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Discrete policy changes and empirical models of the federal funds rate

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  • Michael J. Dueker
  • Robert H. Rasche

Abstract

Empirical models of the federal funds rate almost uniformly use the quarterly or monthly average of the daily rates. One empirical question about the federal funds rate concerns the extent to which monetary policymakers smooth this interest rate. Under the hypothesis of rate smoothing, policymakers set the interest rate this period equal to a weighted average of the rate inherited from the previous quarter and the rate implied by current economic conditions, such as the Taylor rule rate. Perhaps surprisingly, however, little attention has been given to measuring the interest rate inherited from the previous quarter. Previous tests for interest rate smoothing have assumed that the quarterly or monthly average from the previous period is the inherited rate. The authors of this study, in contrast, suggest that the end-of-quarter level of the target federal funds rate is the inherited rate, and empirical tests support this proposition. The authors show that this alternative view of the rate inherited from the past affects empirical results concerning interest rate smoothing, even in relatively rich models that include regime switching.

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Bibliographic Info

Article provided by Federal Reserve Bank of St. Louis in its journal Review.

Volume (Year): (2004)
Issue (Month): Nov ()
Pages: 61-72

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Handle: RePEc:fip:fedlrv:y:2004:i:nov:p:61-72:n:v.86no.6

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Keywords: Federal funds rate ; Monetary policy;

References

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  1. Sack, Brian, 2000. "Does the fed act gradually? A VAR analysis," Journal of Monetary Economics, Elsevier, vol. 46(1), pages 229-256, August.
  2. Richard Clarida & Jordi Galí & Mark Gertler, 1997. "Monetary policy rules and macroeconomic stability: Evidence and some theory," Economics Working Papers 350, Department of Economics and Business, Universitat Pompeu Fabra, revised May 1999.
  3. Glenn D. Rudebusch, 2001. "Term structure evidence on interest rate smoothing and monetary policy inertia," Working Paper Series 2001-02, Federal Reserve Bank of San Francisco.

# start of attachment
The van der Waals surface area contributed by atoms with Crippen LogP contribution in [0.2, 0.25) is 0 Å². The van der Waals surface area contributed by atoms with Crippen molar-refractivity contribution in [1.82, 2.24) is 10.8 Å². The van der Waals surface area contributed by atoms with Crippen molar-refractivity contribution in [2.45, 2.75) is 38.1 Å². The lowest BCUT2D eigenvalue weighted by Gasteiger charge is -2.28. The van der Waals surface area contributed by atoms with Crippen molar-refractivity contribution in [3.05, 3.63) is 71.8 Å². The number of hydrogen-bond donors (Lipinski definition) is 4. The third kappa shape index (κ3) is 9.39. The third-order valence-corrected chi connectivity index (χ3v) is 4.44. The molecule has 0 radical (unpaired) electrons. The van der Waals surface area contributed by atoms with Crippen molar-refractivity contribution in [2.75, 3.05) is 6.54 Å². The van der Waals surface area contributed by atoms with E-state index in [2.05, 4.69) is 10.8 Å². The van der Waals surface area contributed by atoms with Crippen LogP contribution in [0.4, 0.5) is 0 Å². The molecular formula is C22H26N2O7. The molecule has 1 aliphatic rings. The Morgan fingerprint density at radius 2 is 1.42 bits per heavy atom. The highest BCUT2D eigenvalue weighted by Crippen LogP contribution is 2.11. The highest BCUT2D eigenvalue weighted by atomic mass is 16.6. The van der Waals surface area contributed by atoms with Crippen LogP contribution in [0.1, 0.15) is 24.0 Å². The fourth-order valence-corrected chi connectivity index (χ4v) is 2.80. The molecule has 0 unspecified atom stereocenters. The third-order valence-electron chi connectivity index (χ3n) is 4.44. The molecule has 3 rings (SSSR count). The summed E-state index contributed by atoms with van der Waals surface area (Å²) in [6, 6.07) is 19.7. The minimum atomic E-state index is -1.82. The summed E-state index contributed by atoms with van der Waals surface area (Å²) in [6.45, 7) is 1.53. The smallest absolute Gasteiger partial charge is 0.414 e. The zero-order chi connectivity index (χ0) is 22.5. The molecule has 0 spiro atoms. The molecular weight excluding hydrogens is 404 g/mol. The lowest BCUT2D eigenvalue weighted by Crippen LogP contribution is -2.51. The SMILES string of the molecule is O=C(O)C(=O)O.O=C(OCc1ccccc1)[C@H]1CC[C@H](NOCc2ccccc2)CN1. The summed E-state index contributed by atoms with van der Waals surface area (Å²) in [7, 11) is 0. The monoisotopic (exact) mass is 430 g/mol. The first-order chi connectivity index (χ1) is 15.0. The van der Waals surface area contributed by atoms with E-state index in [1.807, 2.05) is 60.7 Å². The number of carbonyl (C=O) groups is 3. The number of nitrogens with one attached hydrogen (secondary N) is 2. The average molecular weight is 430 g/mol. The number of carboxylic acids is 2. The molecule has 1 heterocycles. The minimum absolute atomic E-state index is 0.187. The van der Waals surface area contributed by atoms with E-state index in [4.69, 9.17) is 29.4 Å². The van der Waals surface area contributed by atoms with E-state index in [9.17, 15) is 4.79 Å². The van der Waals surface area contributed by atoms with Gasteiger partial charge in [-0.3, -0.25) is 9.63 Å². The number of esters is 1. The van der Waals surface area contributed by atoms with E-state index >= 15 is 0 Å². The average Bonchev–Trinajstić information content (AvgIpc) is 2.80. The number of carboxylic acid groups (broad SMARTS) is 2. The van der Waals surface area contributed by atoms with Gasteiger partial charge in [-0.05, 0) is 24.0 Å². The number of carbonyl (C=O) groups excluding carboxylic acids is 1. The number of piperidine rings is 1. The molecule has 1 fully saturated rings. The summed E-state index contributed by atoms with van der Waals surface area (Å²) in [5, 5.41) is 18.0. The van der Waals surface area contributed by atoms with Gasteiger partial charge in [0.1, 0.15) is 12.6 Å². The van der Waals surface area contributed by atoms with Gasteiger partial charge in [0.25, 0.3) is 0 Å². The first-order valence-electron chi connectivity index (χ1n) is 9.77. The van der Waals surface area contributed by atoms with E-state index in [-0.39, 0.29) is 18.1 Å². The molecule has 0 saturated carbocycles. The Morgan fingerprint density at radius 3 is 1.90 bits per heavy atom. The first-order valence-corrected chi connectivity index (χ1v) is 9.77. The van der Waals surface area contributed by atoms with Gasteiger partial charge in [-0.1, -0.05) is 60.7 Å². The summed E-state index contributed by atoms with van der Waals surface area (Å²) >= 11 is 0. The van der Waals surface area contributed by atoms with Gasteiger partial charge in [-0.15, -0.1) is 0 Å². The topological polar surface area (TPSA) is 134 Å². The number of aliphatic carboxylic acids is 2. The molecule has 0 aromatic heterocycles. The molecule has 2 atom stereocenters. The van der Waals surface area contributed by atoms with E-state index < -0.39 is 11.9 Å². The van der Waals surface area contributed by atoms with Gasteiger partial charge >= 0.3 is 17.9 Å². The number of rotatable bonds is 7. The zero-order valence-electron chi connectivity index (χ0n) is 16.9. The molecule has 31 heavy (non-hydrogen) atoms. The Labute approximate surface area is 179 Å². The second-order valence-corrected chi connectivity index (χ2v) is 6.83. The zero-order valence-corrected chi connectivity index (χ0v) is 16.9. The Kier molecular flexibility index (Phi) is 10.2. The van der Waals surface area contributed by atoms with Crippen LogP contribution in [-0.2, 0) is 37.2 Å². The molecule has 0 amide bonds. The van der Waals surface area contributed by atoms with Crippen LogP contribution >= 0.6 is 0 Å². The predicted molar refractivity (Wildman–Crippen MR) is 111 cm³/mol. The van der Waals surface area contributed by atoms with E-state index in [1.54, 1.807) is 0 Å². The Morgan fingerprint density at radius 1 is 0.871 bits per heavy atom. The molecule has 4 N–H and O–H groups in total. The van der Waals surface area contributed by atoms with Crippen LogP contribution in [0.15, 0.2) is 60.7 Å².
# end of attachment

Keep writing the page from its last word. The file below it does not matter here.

4. Athanasios Orphanides, 2001. "Monetary Policy Rules Based on Real-Time Data," American Economic Review, American Economic Association, vol. 91(4), pages 964-985, September.
  5. Michael J. Dueker, 2002. "The monetary policy innovation paradox in VARs: a "discrete" explanation," Review, Federal Reserve Bank of St. Louis, issue Mar., pages 43-50.
  6. Thomas A. Lubik & Frank Schorfheide, 2004. "Testing for Indeterminacy: An Application to U.S. Monetary Policy," American Economic Review, American Economic Association, vol. 94(1), pages 190-217, March.
  7. Michael Woodford, 2003. "Optimal Interest-Rate Smoothing," Review of Economic Studies, Wiley Blackwell, vol. 70(4), pages 861-886, October.
  8. James D. Hamilton & Oscar Jorda, 2000. "A Model for the Federal Funds Rate Target," NBER Working Papers 7847, National Bureau of Economic Research, Inc.
  9. Ben Bernanke, 1990. "The Federal Funds Rate and the Channels of Monetary Transnission," NBER Working Papers 3487, National Bureau of Economic Research, Inc.
  10. Taylor, John B., 1993. "Discretion versus policy rules in practice," Carnegie-Rochester Conference Series on Public Policy, Elsevier, vol. 39(1), pages 195-214, December.
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Cited by:
  1. van den Hauwe, Sjoerd & Paap, Richard & van Dijk, Dick, 2013. "Bayesian forecasting of federal funds target rate decisions," Journal of Macroeconomics, Elsevier, vol. 37(C), pages 19-40.
  2. Anatoliy Belaygorod & Michael J. Dueker, 2005. "Discrete monetary policy changes and changing inflation targets in estimated dynamic stochastic general equilibrium models," Review, Federal Reserve Bank of St. Louis, issue Nov, pages 719-34.
  3. Francesca Rondina, 2010. "Policy Evaluation and Uncertainty About the Effects of Oil Prices on Economic Activity," Working Papers 522, Barcelona Graduate School of Economics.

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